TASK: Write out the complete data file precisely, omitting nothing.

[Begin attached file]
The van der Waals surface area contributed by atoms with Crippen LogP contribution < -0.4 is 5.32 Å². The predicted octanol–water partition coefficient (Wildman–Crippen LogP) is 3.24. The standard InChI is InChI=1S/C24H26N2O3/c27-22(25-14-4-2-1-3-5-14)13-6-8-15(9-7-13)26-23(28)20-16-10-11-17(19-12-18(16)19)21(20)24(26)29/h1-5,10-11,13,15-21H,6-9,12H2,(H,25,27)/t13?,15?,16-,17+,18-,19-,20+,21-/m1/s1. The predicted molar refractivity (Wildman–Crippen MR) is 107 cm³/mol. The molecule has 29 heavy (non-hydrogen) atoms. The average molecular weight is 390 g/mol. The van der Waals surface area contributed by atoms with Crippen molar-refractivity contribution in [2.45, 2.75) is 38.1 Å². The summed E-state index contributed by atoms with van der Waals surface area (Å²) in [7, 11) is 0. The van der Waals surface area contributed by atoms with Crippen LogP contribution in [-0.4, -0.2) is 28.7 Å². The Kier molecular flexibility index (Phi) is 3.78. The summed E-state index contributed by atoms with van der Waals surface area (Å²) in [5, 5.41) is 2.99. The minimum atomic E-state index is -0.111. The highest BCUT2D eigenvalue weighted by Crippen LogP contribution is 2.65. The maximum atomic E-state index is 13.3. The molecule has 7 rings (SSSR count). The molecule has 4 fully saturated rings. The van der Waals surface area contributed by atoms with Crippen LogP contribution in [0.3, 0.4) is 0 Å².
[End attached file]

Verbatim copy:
The van der Waals surface area contributed by atoms with Crippen LogP contribution < -0.4 is 5.32 Å². The predicted octanol–water partition coefficient (Wildman–Crippen LogP) is 3.24. The standard InChI is InChI=1S/C24H26N2O3/c27-22(25-14-4-2-1-3-5-14)13-6-8-15(9-7-13)26-23(28)20-16-10-11-17(19-12-18(16)19)21(20)24(26)29/h1-5,10-11,13,15-21H,6-9,12H2,(H,25,27)/t13?,15?,16-,17+,18-,19-,20+,21-/m1/s1. The predicted molar refractivity (Wildman–Crippen MR) is 107 cm³/mol. The molecule has 29 heavy (non-hydrogen) atoms. The average molecular weight is 390 g/mol. The van der Waals surface area contributed by atoms with Crippen molar-refractivity contribution in [2.45, 2.75) is 38.1 Å². The summed E-state index contributed by atoms with van der Waals surface area (Å²) in [7, 11) is 0. The van der Waals surface area contributed by atoms with Crippen LogP contribution in [-0.4, -0.2) is 28.7 Å². The Kier molecular flexibility index (Phi) is 3.78. The summed E-state index contributed by atoms with van der Waals surface area (Å²) in [5, 5.41) is 2.99. The minimum atomic E-state index is -0.111. The highest BCUT2D eigenvalue weighted by Crippen LogP contribution is 2.65. The maximum atomic E-state index is 13.3. The molecule has 7 rings (SSSR count). The molecule has 4 fully saturated rings. The van der Waals surface area contributed by atoms with Crippen LogP contribution in [0.3, 0.4) is 0 Å².